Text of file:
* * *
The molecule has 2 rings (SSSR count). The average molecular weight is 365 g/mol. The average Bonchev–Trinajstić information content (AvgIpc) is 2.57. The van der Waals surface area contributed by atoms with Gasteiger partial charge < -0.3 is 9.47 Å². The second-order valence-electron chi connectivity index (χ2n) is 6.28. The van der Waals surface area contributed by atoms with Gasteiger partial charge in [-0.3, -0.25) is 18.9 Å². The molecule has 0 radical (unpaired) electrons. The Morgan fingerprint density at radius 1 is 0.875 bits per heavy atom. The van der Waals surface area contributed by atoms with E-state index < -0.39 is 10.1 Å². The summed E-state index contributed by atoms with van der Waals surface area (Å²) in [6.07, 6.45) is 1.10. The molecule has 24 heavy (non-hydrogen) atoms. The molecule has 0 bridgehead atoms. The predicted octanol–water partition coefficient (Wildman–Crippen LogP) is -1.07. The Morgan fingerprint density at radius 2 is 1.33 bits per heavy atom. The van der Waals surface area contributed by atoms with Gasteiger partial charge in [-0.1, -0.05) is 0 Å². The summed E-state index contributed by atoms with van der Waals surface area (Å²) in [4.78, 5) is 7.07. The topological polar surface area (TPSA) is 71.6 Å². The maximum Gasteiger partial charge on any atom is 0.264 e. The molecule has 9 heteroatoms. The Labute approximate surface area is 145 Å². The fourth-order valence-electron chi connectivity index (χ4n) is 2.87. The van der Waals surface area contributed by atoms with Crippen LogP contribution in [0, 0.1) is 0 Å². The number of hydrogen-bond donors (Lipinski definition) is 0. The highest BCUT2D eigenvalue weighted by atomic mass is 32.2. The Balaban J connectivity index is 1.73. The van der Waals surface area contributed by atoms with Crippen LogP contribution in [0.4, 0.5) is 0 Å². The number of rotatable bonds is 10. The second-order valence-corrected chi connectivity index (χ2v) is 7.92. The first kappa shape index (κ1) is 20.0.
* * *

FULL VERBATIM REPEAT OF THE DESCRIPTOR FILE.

The molecule has 2 rings (SSSR count). The average molecular weight is 365 g/mol. The average Bonchev–Trinajstić information content (AvgIpc) is 2.57. The van der Waals surface area contributed by atoms with Gasteiger partial charge < -0.3 is 9.47 Å². The second-order valence-electron chi connectivity index (χ2n) is 6.28. The van der Waals surface area contributed by atoms with Gasteiger partial charge in [-0.3, -0.25) is 18.9 Å². The molecule has 0 radical (unpaired) electrons. The Morgan fingerprint density at radius 1 is 0.875 bits per heavy atom. The van der Waals surface area contributed by atoms with E-state index < -0.39 is 10.1 Å². The summed E-state index contributed by atoms with van der Waals surface area (Å²) in [6.07, 6.45) is 1.10. The molecule has 24 heavy (non-hydrogen) atoms. The molecule has 0 bridgehead atoms. The predicted octanol–water partition coefficient (Wildman–Crippen LogP) is -1.07. The Morgan fingerprint density at radius 2 is 1.33 bits per heavy atom. The van der Waals surface area contributed by atoms with Gasteiger partial charge in [-0.1, -0.05) is 0 Å². The summed E-state index contributed by atoms with van der Waals surface area (Å²) in [4.78, 5) is 7.07. The topological polar surface area (TPSA) is 71.6 Å². The maximum Gasteiger partial charge on any atom is 0.264 e. The molecule has 9 heteroatoms. The Labute approximate surface area is 145 Å². The fourth-order valence-electron chi connectivity index (χ4n) is 2.87. The van der Waals surface area contributed by atoms with Crippen LogP contribution in [0, 0.1) is 0 Å². The number of hydrogen-bond donors (Lipinski definition) is 0. The highest BCUT2D eigenvalue weighted by atomic mass is 32.2. The Balaban J connectivity index is 1.73. The van der Waals surface area contributed by atoms with Crippen LogP contribution in [0.4, 0.5) is 0 Å². The number of rotatable bonds is 10. The second-order valence-corrected chi connectivity index (χ2v) is 7.92. The first kappa shape index (κ1) is 20.0.